About the OHSU Integrative Health Collaborative

OIHC members posed outside at OHSU South Waterfront

Integrative Health reaffirms the importance of the relationship between practitioner and patient, focuses on the whole person, is informed by evidence, and makes use of all appropriate therapeutic approaches - conventional and complementary - to achieve optimal health and healing.

- Academic Consortium for Integrative Medicine & Health

Our vision

Advancing integrative health in patient care, education, and research to support and sustain well-being for all.

Our mission

We capitalize upon Oregon’s unique combination of conventional and complementary medicine colleges and universities to weave an integrative health network that encourages patient autonomy in developing an evidence-informed plan that supports a healthful, balanced lifestyle.

We aim to make integrative health care services accessible to all regardless of socioeconomic status, race, gender, sexual orientation, or abilities.

We strive to draw upon and celebrate wisdom from various cultures through offering a wide range of healing therapies including natural medicines.

Through excellence in innovation, we are continually transforming our knowledge through research endeavors and disseminating best clinical practice through education.

History of integrative health at OHSU

Integrative health efforts at OHSU span over 30 years. In the late 1980s, OHSU was awarded a collaborative research grant with the University of Western States for low back pain. In 1999, the National Center for Complementary and Integrative Health funded the Oregon Center for Complementary and Alternative Medicine in Neurological Disorders and a T32 postdoctoral training program. In 2004, the first OHSU integrative medicine clinic opened, which was designed to deliver patient care utilizing expertise from both conventional and traditional medicine providers. The clinic was subsequently embedded into the OHSU medical system rather than siloed. Since 1980, integrative health continues to expand and thrive at OHSU.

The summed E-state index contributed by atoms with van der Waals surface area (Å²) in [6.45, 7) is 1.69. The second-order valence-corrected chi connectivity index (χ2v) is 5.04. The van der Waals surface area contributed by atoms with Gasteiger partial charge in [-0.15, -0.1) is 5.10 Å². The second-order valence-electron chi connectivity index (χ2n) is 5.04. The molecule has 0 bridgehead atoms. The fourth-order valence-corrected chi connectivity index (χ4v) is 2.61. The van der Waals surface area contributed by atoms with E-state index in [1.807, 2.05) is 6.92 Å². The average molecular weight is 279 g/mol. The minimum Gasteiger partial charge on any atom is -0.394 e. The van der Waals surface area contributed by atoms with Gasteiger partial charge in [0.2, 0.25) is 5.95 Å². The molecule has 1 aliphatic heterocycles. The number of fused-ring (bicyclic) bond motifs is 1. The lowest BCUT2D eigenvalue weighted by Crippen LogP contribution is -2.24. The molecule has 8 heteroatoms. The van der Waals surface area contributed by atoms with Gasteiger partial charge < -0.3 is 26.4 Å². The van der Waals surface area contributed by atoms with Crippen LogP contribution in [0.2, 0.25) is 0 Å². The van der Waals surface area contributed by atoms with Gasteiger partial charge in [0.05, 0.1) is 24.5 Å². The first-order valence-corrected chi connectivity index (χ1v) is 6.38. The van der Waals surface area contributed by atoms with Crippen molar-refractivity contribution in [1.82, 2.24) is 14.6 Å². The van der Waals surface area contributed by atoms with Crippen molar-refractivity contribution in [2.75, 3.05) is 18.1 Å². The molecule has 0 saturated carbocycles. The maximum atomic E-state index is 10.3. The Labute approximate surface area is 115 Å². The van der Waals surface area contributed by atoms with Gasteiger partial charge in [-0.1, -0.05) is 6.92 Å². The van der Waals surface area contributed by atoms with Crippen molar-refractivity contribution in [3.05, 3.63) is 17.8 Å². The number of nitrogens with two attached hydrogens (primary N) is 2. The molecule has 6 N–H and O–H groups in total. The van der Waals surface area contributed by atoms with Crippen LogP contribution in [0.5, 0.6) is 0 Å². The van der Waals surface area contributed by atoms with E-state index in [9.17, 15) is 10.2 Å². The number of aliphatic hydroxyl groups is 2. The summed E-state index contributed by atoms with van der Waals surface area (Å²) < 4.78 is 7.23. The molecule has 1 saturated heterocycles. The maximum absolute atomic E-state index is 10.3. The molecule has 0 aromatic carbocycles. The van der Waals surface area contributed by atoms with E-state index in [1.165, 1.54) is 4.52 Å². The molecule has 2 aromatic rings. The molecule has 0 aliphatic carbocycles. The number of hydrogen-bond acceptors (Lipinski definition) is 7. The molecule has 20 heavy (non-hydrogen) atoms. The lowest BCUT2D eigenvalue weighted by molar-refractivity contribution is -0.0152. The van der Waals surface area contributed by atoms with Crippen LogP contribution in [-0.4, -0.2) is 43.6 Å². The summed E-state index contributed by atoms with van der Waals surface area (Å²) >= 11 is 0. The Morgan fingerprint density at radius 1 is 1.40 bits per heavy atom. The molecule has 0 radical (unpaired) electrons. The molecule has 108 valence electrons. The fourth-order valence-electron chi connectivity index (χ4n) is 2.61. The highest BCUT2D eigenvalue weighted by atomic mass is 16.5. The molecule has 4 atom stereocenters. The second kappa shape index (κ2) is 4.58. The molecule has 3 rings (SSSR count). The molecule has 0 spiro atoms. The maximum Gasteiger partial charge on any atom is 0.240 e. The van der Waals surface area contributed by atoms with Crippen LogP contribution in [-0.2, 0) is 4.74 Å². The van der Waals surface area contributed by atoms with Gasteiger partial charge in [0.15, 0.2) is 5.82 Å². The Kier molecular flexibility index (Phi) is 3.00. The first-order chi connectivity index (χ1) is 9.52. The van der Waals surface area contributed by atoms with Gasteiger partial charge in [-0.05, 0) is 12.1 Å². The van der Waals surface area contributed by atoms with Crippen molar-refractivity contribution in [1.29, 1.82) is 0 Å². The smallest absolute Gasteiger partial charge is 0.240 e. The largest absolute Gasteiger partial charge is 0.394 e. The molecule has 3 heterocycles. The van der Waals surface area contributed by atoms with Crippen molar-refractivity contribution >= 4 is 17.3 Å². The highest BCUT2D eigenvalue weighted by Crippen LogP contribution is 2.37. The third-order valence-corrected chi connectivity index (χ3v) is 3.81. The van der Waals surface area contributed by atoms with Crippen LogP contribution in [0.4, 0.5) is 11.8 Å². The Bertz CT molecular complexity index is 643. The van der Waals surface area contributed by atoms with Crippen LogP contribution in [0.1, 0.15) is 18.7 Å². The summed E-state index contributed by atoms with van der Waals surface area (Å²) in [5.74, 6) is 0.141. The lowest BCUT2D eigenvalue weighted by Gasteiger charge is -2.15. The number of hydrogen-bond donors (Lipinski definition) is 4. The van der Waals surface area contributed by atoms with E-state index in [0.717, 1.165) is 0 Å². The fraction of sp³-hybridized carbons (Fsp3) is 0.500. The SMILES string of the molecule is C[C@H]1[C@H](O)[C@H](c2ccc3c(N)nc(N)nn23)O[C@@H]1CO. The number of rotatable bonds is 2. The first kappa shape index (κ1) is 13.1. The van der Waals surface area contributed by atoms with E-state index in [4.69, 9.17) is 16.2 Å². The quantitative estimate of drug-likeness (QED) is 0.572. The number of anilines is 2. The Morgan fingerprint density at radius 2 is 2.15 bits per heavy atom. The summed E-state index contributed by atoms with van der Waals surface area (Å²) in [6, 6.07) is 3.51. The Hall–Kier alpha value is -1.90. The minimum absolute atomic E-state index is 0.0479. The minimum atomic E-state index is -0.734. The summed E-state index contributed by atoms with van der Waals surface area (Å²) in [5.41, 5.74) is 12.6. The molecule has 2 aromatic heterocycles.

To delve more deeply into the history of integrative health at OHSU, you can access OHSU's Oral History interview with Lynne Shinto, ND, MPH, now part of OHSU's oral history archives. During this interview, Dr. Shinto traces the early experiences that interested her in natural medicine, how she came to pursue naturopathy, her time at OHSU, as well as the role of naturopaths in academic health centers and how it has evolved in recent years. Additional points of discussion include naturopathic research, accreditation, academic instruction, and integrative medicine.

Integrative health today

OHSU has five integrative health clinics, clinical education for medical students and residents, and research training for medical students, residents, and postdoctoral fellows. OHSU is one of the few academic health centers that has created a clinical credentialing path for naturopaths, chiropractors, and Traditional Chinese Medicine doctors.


Since 2003, OHSU has maintained membership in the Academic Consortium for Integrative Medicine and Health, which includes over 75 highly-esteemed academic medical centers, nursing schools, and health systems.

To ensure the integration of all types of medicine that offers choice and diversity in clinical care, research, and education, we have ongoing collaborations with:

National University of Natural Medicine (Naturopathic/Traditional Chinese Medicine) 

Oregon College of Oriental Medicine (Traditional Chinese Medicine)

University of Western States (Chiropractic)

Oregon Collaborative for Integrative Medicine, a 501(c)3 non-profit organization that brings education and health system institutions representing all licensed health professions together to advance a model of whole person care through collaboration

Providers and research collaborators

Research and education

Doctor Brooke Bachelor posed outdoors, with a mushroom
OHSU Integrative Health Collective member Brooke Bachelor, D.O., showing us a giant mushroom